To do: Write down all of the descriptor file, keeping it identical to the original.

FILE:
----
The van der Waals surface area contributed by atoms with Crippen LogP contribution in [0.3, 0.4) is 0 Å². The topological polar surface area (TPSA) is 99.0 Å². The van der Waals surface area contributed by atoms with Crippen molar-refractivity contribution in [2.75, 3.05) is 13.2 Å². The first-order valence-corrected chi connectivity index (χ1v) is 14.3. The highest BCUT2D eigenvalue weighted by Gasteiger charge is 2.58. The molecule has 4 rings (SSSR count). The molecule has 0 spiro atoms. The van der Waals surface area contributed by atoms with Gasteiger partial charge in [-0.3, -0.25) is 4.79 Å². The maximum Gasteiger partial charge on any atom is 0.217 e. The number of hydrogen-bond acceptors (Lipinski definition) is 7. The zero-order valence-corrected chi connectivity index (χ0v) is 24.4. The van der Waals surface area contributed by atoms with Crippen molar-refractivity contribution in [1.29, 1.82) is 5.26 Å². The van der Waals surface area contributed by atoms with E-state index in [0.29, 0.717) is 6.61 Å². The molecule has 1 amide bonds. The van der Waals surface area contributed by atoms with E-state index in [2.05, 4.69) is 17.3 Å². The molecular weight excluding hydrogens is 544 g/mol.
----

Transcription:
The van der Waals surface area contributed by atoms with Crippen LogP contribution in [0.3, 0.4) is 0 Å². The topological polar surface area (TPSA) is 99.0 Å². The van der Waals surface area contributed by atoms with Crippen molar-refractivity contribution in [2.75, 3.05) is 13.2 Å². The first-order valence-corrected chi connectivity index (χ1v) is 14.3. The highest BCUT2D eigenvalue weighted by Gasteiger charge is 2.58. The molecule has 4 rings (SSSR count). The molecule has 0 spiro atoms. The van der Waals surface area contributed by atoms with Gasteiger partial charge in [-0.3, -0.25) is 4.79 Å². The maximum Gasteiger partial charge on any atom is 0.217 e. The number of hydrogen-bond acceptors (Lipinski definition) is 7. The zero-order valence-corrected chi connectivity index (χ0v) is 24.4. The van der Waals surface area contributed by atoms with Crippen molar-refractivity contribution in [1.29, 1.82) is 5.26 Å². The van der Waals surface area contributed by atoms with E-state index in [0.29, 0.717) is 6.61 Å². The molecule has 1 amide bonds. The van der Waals surface area contributed by atoms with E-state index in [2.05, 4.69) is 17.3 Å². The molecular weight excluding hydrogens is 544 g/mol.